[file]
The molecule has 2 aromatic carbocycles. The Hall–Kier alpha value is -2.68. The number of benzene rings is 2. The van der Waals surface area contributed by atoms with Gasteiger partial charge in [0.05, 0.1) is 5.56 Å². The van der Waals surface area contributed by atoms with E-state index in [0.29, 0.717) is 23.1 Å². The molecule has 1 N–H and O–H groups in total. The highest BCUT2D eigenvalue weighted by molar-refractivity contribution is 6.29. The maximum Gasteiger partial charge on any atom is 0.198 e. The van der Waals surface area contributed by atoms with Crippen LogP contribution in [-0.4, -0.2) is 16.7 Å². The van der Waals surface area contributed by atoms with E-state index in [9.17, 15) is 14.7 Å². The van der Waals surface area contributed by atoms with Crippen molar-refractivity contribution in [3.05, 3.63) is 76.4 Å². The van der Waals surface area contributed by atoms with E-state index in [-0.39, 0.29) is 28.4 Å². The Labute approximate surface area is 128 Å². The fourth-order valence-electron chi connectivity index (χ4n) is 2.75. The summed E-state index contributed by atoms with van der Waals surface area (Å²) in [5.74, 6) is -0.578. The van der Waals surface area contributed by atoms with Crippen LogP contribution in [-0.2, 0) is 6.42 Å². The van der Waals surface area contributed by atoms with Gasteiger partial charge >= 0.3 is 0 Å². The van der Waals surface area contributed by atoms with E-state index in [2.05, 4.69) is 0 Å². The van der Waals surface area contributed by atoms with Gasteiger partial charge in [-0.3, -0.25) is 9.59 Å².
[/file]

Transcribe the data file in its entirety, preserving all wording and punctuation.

The molecule has 2 aromatic carbocycles. The Hall–Kier alpha value is -2.68. The number of benzene rings is 2. The van der Waals surface area contributed by atoms with Gasteiger partial charge in [0.05, 0.1) is 5.56 Å². The van der Waals surface area contributed by atoms with E-state index in [0.29, 0.717) is 23.1 Å². The molecule has 1 N–H and O–H groups in total. The highest BCUT2D eigenvalue weighted by molar-refractivity contribution is 6.29. The maximum Gasteiger partial charge on any atom is 0.198 e. The van der Waals surface area contributed by atoms with Crippen LogP contribution in [-0.4, -0.2) is 16.7 Å². The van der Waals surface area contributed by atoms with E-state index in [9.17, 15) is 14.7 Å². The van der Waals surface area contributed by atoms with Crippen molar-refractivity contribution in [3.05, 3.63) is 76.4 Å². The van der Waals surface area contributed by atoms with E-state index in [-0.39, 0.29) is 28.4 Å². The Labute approximate surface area is 128 Å². The fourth-order valence-electron chi connectivity index (χ4n) is 2.75. The summed E-state index contributed by atoms with van der Waals surface area (Å²) in [5.74, 6) is -0.578. The van der Waals surface area contributed by atoms with Crippen LogP contribution in [-0.2, 0) is 6.42 Å². The van der Waals surface area contributed by atoms with Gasteiger partial charge >= 0.3 is 0 Å². The van der Waals surface area contributed by atoms with E-state index in [2.05, 4.69) is 0 Å². The van der Waals surface area contributed by atoms with Gasteiger partial charge in [-0.3, -0.25) is 9.59 Å².